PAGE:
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British Olympic Runner Mo Farah ‘Promised’ 2 Kids He’d Win Gold Medal For Each NEWCASTLE UPON TYNE, ENGLAND – SEPTEMBER 11: Mo Farah of Britain celebrates winning The Great North Run on September 11, 2016 in Newcastle upon Tyne, England. (Photo by Nigel Roddis/Getty Images for Nike) - NEWCASTLE UPON TYNE, ENGLAND - SEPTEMBER 11: Mo Farah of Britain celebrates winning The Great North Run on September 11, 2016 in Newcastle upon Tyne, England. (Photo by Nigel Roddis/Getty Images for Nike) Full view

NEWCASTLE UPON TYNE, ENGLAND - SEPTEMBER 11: Mo Farah of Britain celebrates winning The Great North Run on September 11, 2016 in Newcastle upon Tyne, England. (Photo by Nigel Roddis/Getty Images for Nike)

British Olympic Runner Mo Farah ‘Promised’ 2 Kids He’d Win Gold Medal For Each

Mo Faraha four-time Olympic distance runner from Great Britain, has revealed that he promised his two kids he would win two gold medals, one for each of them, from last summer’s Rio Olympics.

British Olympic Runner Mo Farah ‘Promised’ His 2 Kids He’d Win A Gold Medal For Each

Farah, 33, said this promise gave him additional motivation to win both the 5,000 and 10,000m races.

“Leading up to the Olympics I was injury free and my training had gone well, so I went into the Games feeling good and confident,” he said. “But four years is a long time in athletics. I’m getting older and it gets harder to recover between sessions, so I didn’t take anything for granted when it came to retaining my golds.”

He continued:

“At the same time, you have to believe you can do it. I kept reminding myself about the hard yards I’d put in – 120 miles a week, training longer and harder than my rivals. That gave me confidence.
Plus, I had promised my kids Hussein and Rhianna that I’d win them a gold medal each, so there was no way I could let them down!”

Farah also discussed one of his less proud moments in Rio: “When I tripped in the 10k – that was honestly one of the hardest races of my life, so falling over nearly finished my chances there and then.

The whole thing happened so quickly and all I could think about was all the hard work of training and sacrifice going to waste. “I was lucky it happened quite early on and was able to get back up, to get my composure back and then get back up to speed for the final kick. When I crossed the line I was absolutely shattered – physically and emotionally exhausted. It was so great to have my wife Tania and daughter Rhianna in the crowd to celebrate with me afterwards.”
Farah, who was born in Mogadishu, Somalia, added he was hoping to peak at the World Championships in London next summer: “I would love to end my track career by winning gold in the Olympic Stadium – going back to the place where I had my greatest ever moments during London 2012.”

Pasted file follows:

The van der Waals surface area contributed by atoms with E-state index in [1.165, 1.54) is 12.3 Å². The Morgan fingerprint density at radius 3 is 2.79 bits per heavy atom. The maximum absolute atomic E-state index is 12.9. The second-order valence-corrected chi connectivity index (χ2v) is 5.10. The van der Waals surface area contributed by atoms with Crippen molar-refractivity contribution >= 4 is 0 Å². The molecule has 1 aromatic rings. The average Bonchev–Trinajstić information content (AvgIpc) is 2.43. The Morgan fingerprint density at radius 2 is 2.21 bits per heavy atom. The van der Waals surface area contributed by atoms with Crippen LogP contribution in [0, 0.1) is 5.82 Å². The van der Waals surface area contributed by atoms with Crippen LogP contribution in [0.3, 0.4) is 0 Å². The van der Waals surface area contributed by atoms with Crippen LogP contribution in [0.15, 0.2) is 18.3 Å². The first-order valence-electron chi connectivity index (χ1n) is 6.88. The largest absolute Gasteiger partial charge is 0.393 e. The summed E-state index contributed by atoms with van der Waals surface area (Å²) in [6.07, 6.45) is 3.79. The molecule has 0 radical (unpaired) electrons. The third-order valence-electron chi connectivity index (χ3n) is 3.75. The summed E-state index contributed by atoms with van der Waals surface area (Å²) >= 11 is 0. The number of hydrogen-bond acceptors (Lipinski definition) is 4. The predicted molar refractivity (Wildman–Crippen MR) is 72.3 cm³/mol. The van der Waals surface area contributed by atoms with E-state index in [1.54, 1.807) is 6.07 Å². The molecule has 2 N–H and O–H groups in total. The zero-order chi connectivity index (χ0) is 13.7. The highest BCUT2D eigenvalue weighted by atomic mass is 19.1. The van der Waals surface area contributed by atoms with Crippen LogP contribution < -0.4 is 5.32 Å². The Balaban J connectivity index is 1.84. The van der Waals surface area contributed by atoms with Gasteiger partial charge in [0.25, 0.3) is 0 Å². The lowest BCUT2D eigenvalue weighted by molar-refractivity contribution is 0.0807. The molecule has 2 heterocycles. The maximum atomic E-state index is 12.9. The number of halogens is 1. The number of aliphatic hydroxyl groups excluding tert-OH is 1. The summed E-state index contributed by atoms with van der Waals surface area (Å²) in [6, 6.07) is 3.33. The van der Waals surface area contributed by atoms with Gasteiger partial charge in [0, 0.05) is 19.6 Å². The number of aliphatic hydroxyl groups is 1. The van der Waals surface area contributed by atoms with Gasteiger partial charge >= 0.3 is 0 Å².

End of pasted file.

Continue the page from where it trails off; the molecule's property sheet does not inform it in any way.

When asked whether he might compete in the 2020 Tokyo Olympics marathon, Farah simply said: “Never say never.”
The Brit, who has been nominated for the Laureus World Sportsman of the Year Award, said to compete for an award alongside some of the world’s greatest athletes was a “huge honor.”
“Everyone in my category — Usain, Andy, LeBron — are at the top of their game and these guys will go down as true greats of their sport,” Farah said. “To have my name amongst them is very special.”
Farah also commented on American President Donald Trump’s executive order banning Muslims from seven countries, among them his native Somalia. He has lived with his family in Portland, Oregon– where he also trains– since 2011.
“President Donald Trump seems to have made me an alien,” he said in a statement posted on Facebook.
Farah was knighted by Queen Elizabeth II on New Year’s Day 2017.
Here is his full statement:

“On 1st January this year, Her Majesty The Queen made me a Knight of the Realm. On 27th January, President Donald Trump seems to have made me an alien.

“I am a British citizen who has lived in America for the past six years — working hard, contributing to society, paying my taxes and bringing up our four children in the place they now call home. Now, me and many others like me are being told that we may not be welcome. It’s deeply troubling that I will have to tell my children that Daddy might not be able to come home — to explain why the President has introduced a policy that comes from a place of ignorance and prejudice.”

“I was welcomed into Britain from Somalia at eight years old and given the chance to succeed and realise my dreams. I have been proud to represent my country, win medals for the British people and receive the greatest honour of a knighthood. My story is an example of what can happen when you follow policies of compassion and understanding, not hate and isolation.”

Farah’s post was met with mixed reactions. Mark Parker, the CEO of Nike– which sponsors Farah– issued a statement Sunday night defending the Olympian and condemning Trump’s executive order.
“What Mo will always have — what the entire Nike family can always count on — is the support of this company,” Parker said in the statement. “. . . Now, more than ever, let’s stand up for our values and remain open and inclusive as a brand and as a company.”
The runner does not hold a Somali passport, and is not scheduled to return to Oregon until March.
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Written by Pablo Mena